Therese is the "mistress of socca" on Cours Saleya in Nice, where she sells chick-pea "socca", the perfect accompaniment to a glass of summery rosé. Served from a sizzling pan, this savoury street food is what the Nicois snack on at any time of day. As the main square in the Old Town, Cours Saleya is a fruit and flower market except on Monday, when Provencal bric a brac, antiques, jewellery and antiquarian prints take over. Cours Saleya is made for assignations and wicked gossip, exchanged over a glass of rosé, of course (photo © Lisa Gerard-Sharp).
Set on the rocky Esterel coast, Theoule is a low-key Riviera resort with lovely walks. The Esterel coast, stretching from here to St Raphael, is as recklessly romantic as the mountainous hinterland. With its porphyry red rocks plunging down to the sea, this is the wildest stretch of coast on the Riviera. This is the quiet Cote d’Azur before the cinema crowd moved in (photo © Lisa Gerard-Sharp).
Nice Carnival takes over Place Massena. From here, head to Vieux Nice, the Old Town, for a drink. Rue Droite is lined with eclectic shops and ethnic outlets and leads into bustling rue de la Poissonerie where the intimate Chapelle de Sainte Rita is dedicated to Saint Rita, the patron saint of lost causes. After a pastis or two, you might be a lost cause, too (photo © Lisa Gerard-Sharp).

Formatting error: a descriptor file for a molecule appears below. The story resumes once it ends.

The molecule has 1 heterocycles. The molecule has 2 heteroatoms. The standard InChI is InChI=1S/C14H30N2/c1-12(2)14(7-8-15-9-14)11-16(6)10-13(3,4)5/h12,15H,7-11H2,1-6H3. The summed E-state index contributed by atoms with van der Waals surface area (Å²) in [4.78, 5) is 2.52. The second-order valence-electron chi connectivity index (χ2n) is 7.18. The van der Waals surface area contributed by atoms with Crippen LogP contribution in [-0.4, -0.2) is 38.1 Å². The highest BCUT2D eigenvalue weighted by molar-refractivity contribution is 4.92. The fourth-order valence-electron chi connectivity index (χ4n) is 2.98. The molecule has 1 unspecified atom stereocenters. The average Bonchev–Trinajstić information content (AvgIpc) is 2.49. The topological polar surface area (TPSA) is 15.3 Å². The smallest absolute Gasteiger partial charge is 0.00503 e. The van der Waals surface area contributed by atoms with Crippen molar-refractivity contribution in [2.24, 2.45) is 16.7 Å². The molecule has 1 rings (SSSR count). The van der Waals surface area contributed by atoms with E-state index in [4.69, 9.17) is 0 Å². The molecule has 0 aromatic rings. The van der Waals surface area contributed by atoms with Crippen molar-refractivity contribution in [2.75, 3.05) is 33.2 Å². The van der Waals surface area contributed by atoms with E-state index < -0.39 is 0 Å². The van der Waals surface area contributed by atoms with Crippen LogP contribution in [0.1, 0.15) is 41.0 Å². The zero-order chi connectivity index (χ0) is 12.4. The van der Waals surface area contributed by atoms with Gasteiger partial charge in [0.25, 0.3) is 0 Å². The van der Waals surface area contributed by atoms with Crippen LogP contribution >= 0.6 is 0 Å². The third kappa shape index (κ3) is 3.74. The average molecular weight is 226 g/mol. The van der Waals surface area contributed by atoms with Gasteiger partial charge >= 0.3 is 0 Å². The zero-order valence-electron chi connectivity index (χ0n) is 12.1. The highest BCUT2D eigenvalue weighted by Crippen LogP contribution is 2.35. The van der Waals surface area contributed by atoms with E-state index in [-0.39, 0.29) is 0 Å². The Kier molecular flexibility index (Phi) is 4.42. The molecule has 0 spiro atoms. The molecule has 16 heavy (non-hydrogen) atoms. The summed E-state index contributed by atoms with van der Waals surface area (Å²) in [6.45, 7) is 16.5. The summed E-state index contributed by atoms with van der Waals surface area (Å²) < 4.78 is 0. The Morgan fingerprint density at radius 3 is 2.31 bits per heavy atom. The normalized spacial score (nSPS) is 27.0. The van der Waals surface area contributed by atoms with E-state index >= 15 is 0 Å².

Riviera nightlife will never be cool or cutting-edge so abandon any pretensions and prepare for retro Riviera glamour. The Riviera is romancing the Jazz Age, from the glittering parties to the restless spirit that chimes with our times. “The Great Gatsby”, the Scott Fitzgerald novel written on the Riviera, inspires fans of Fitzgerald’s “hot sweet south of France” but “Tender is the Night” is truer to the spirit of the Riviera. Scott and Zelda Fitzgerald first visited in 1924, lapping up Hyères, Cannes, St Juan des Pins and Monte Carlo – but eventually settled in Saint-Raphaël, where “Gatsby” was written and “Tender is the Night” was begun. It’s a lyrical tribute to the Riviera: “Deferential palms cover its flushed face” is how the Fitzgerald’s beachfront villa is described in “Tender is the Night” (photo © Lisa Gerard-Sharp).
To live on “le Cap” is the height of chic, with St Jean Cap Ferrat the most prestigious cape of all. The ten-kilometre road around the cape shows you how the other half lives: glorious gardens are secreted behind serious gates. Here, the belle époque villas behave like burlesque stars, dressed in ice cream-colours but hidden behind bougainvillea. It’s all about teasing: you can see me but you can’t afford me. Luckily, several of the loveliest villas can be visited, including Villa Ephrussi Rothschild (photo © Lisa Gerard-Sharp).
Beware of the monks – or at least respect their sanctuary over the water from consumerist Cannes. Meet the monks on the Island of St Honorat, on the Iles de Lerins or simple wander the windswept, wine-growing island. If keen on Bordeaux-style vintages, head to the monastery, where the monks produce award-winning wines, served in their gourmet restaurant and sold on the island, along with their heady liqueurs. Toast the monks in their own brew: if pushing the boat out, buy the pricey but renowned Abbaye de Lerins wines, which can also be sampled over the water in Cannes (photo © Lisa Gerard-Sharp).
A camp stilt-walker struts her stuff at St Raphael Carnival. Flower-bedecked floats and satirical scenes parade past, accompanied by processions of clownish jugglers, balletic tumblers, bold rappers, hip hop street-dancers, whimsical mime artist and top-hatted tightrope artists (photo © Lisa Gerard-Sharp).